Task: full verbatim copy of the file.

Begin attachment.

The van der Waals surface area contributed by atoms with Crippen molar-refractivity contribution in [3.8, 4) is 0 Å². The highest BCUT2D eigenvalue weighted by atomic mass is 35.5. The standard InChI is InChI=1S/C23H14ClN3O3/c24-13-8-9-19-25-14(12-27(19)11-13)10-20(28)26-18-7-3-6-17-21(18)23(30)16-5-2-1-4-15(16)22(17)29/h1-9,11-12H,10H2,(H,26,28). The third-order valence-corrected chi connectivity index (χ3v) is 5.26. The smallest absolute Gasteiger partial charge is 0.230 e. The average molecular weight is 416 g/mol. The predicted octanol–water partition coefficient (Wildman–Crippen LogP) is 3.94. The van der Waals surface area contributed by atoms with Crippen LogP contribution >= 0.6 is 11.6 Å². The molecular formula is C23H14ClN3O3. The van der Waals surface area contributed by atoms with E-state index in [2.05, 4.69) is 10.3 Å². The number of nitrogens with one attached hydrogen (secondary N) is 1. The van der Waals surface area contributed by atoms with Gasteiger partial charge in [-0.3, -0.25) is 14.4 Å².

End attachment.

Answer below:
The van der Waals surface area contributed by atoms with Crippen molar-refractivity contribution in [3.8, 4) is 0 Å². The highest BCUT2D eigenvalue weighted by atomic mass is 35.5. The standard InChI is InChI=1S/C23H14ClN3O3/c24-13-8-9-19-25-14(12-27(19)11-13)10-20(28)26-18-7-3-6-17-21(18)23(30)16-5-2-1-4-15(16)22(17)29/h1-9,11-12H,10H2,(H,26,28). The third-order valence-corrected chi connectivity index (χ3v) is 5.26. The smallest absolute Gasteiger partial charge is 0.230 e. The average molecular weight is 416 g/mol. The predicted octanol–water partition coefficient (Wildman–Crippen LogP) is 3.94. The van der Waals surface area contributed by atoms with Crippen LogP contribution >= 0.6 is 11.6 Å². The molecular formula is C23H14ClN3O3. The van der Waals surface area contributed by atoms with E-state index in [2.05, 4.69) is 10.3 Å². The number of nitrogens with one attached hydrogen (secondary N) is 1. The van der Waals surface area contributed by atoms with Gasteiger partial charge in [-0.3, -0.25) is 14.4 Å².